Tess of the DUrbervilles
Thomas Hardy
Contributed by Harvey Landy
Chapter 37
Summary

That night, Tess hears Angel enter her room. He is sleepwalking and fears that Tess is dead. In his delusion, he lifts her and carries her outside, all the while kissing and lamenting his great loss. Tess realizes that he must be dreaming of the Sunday when he had carried her and the other girls over the flooded road. As they continue to walk, she fears that he might in reality drown her, but she is stirred by the hope that they both might be drowned and die together. Instead, he brings her into a church and places her in an old coffin meant for an abbot, before laying down himself and sleeping. Tess realizes that they cannot stay out there, lest they freeze, but she does not want to wake up her husband, lest he be embarrassed that he has conducted himself in this manner. So she continues the ruse by whispering into her husband’s ear for them to continue their walk, and they proceed back to the house.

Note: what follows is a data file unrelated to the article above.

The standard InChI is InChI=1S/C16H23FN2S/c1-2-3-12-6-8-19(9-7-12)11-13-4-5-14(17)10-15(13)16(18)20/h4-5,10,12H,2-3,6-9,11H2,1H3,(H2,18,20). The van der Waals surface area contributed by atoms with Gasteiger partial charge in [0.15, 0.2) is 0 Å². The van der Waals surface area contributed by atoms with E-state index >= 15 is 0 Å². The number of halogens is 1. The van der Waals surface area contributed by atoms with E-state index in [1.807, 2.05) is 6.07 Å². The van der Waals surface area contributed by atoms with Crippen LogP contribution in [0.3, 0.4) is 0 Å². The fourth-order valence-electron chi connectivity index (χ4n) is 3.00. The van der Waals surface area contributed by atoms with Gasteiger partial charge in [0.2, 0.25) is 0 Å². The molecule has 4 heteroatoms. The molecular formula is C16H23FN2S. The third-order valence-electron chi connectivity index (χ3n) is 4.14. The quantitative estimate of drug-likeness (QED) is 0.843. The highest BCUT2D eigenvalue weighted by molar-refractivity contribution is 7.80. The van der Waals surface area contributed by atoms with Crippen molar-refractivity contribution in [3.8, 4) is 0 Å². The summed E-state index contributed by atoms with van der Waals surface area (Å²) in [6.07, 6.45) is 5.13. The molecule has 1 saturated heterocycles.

The next morning, Angel does not appear to remember the incident, and Tess does not have the heart to tell him. They head out that morning, and Angel wishes to pass by the dairy again to close up some last minute business. Tess, therefore, to keep up with appearances must accompany him, so together, they feign marital bliss and pay a visit to the Cricks.

At the dairy, Tess and Angel appear as if normal, though the Cricks can tell something is awry. The pair leave together after a short visit, but they soon part ways. Angel tells her that he is not angry at her but that he needs some time, and if he sees fit, he will send for her but she is not to try to come to him before then. Tess then makes her way back to Marlott.

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